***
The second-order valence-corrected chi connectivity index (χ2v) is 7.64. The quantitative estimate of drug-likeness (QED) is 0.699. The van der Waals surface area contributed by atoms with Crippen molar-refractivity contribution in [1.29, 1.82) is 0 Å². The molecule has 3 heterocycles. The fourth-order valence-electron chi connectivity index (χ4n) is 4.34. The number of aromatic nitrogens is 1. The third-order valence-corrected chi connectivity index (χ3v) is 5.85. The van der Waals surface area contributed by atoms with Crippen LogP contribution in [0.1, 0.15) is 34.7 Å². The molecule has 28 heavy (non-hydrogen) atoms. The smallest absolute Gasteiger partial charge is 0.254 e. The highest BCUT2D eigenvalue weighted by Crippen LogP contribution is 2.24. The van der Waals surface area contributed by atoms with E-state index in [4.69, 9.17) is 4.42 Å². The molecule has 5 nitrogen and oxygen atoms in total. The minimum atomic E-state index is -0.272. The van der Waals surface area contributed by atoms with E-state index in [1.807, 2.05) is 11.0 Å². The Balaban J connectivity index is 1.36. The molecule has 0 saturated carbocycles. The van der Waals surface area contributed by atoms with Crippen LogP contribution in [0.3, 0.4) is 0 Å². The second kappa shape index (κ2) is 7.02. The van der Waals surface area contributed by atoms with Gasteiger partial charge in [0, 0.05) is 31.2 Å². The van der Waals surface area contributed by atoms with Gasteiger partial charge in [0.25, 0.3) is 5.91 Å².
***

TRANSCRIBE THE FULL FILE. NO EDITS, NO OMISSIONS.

The second-order valence-corrected chi connectivity index (χ2v) is 7.64. The quantitative estimate of drug-likeness (QED) is 0.699. The van der Waals surface area contributed by atoms with Crippen molar-refractivity contribution in [1.29, 1.82) is 0 Å². The molecule has 3 heterocycles. The fourth-order valence-electron chi connectivity index (χ4n) is 4.34. The number of aromatic nitrogens is 1. The third-order valence-corrected chi connectivity index (χ3v) is 5.85. The van der Waals surface area contributed by atoms with Crippen LogP contribution in [0.1, 0.15) is 34.7 Å². The molecule has 28 heavy (non-hydrogen) atoms. The smallest absolute Gasteiger partial charge is 0.254 e. The highest BCUT2D eigenvalue weighted by Crippen LogP contribution is 2.24. The van der Waals surface area contributed by atoms with E-state index in [4.69, 9.17) is 4.42 Å². The molecule has 5 nitrogen and oxygen atoms in total. The minimum atomic E-state index is -0.272. The van der Waals surface area contributed by atoms with E-state index in [1.807, 2.05) is 11.0 Å². The Balaban J connectivity index is 1.36. The molecule has 0 saturated carbocycles. The van der Waals surface area contributed by atoms with Crippen LogP contribution in [0.3, 0.4) is 0 Å². The second kappa shape index (κ2) is 7.02. The van der Waals surface area contributed by atoms with Gasteiger partial charge in [0, 0.05) is 31.2 Å². The van der Waals surface area contributed by atoms with Gasteiger partial charge in [0.25, 0.3) is 5.91 Å².